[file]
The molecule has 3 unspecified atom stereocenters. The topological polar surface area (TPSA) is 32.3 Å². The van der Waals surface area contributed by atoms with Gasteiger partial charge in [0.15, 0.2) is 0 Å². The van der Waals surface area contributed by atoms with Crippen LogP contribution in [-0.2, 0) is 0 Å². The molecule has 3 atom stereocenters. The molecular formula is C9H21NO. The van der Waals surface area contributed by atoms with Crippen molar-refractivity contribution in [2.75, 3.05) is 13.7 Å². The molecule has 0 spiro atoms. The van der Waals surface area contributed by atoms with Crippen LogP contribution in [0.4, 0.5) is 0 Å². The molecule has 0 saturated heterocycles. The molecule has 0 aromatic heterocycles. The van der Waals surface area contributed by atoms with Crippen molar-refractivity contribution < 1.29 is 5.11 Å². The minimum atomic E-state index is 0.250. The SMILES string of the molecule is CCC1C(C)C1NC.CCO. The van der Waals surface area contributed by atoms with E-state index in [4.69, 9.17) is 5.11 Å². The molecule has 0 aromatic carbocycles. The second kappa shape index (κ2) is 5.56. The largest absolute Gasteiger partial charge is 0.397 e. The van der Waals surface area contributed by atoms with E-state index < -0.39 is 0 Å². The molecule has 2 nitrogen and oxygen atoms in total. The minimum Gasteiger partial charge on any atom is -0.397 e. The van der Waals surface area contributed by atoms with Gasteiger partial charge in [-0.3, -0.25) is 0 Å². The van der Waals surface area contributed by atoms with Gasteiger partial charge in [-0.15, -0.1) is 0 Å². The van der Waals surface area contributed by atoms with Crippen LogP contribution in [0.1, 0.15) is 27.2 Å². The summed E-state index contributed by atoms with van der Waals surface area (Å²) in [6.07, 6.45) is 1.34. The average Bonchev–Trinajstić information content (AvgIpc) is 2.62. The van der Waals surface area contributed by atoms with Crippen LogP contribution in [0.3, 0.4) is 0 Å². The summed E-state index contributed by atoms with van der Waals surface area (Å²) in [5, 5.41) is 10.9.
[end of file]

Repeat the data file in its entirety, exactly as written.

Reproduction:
The molecule has 3 unspecified atom stereocenters. The topological polar surface area (TPSA) is 32.3 Å². The van der Waals surface area contributed by atoms with Gasteiger partial charge in [0.15, 0.2) is 0 Å². The van der Waals surface area contributed by atoms with Crippen LogP contribution in [-0.2, 0) is 0 Å². The molecule has 3 atom stereocenters. The molecular formula is C9H21NO. The van der Waals surface area contributed by atoms with Crippen molar-refractivity contribution in [2.75, 3.05) is 13.7 Å². The molecule has 0 spiro atoms. The van der Waals surface area contributed by atoms with Crippen LogP contribution in [0.4, 0.5) is 0 Å². The molecule has 0 saturated heterocycles. The molecule has 0 aromatic heterocycles. The van der Waals surface area contributed by atoms with Crippen molar-refractivity contribution < 1.29 is 5.11 Å². The minimum atomic E-state index is 0.250. The SMILES string of the molecule is CCC1C(C)C1NC.CCO. The van der Waals surface area contributed by atoms with E-state index in [4.69, 9.17) is 5.11 Å². The molecule has 0 aromatic carbocycles. The second kappa shape index (κ2) is 5.56. The largest absolute Gasteiger partial charge is 0.397 e. The van der Waals surface area contributed by atoms with E-state index < -0.39 is 0 Å². The molecule has 2 nitrogen and oxygen atoms in total. The minimum Gasteiger partial charge on any atom is -0.397 e. The van der Waals surface area contributed by atoms with Gasteiger partial charge in [-0.3, -0.25) is 0 Å². The van der Waals surface area contributed by atoms with Gasteiger partial charge in [-0.15, -0.1) is 0 Å². The van der Waals surface area contributed by atoms with Crippen LogP contribution in [0.1, 0.15) is 27.2 Å². The summed E-state index contributed by atoms with van der Waals surface area (Å²) in [6.07, 6.45) is 1.34. The average Bonchev–Trinajstić information content (AvgIpc) is 2.62. The van der Waals surface area contributed by atoms with Crippen LogP contribution in [0.3, 0.4) is 0 Å². The summed E-state index contributed by atoms with van der Waals surface area (Å²) in [5, 5.41) is 10.9.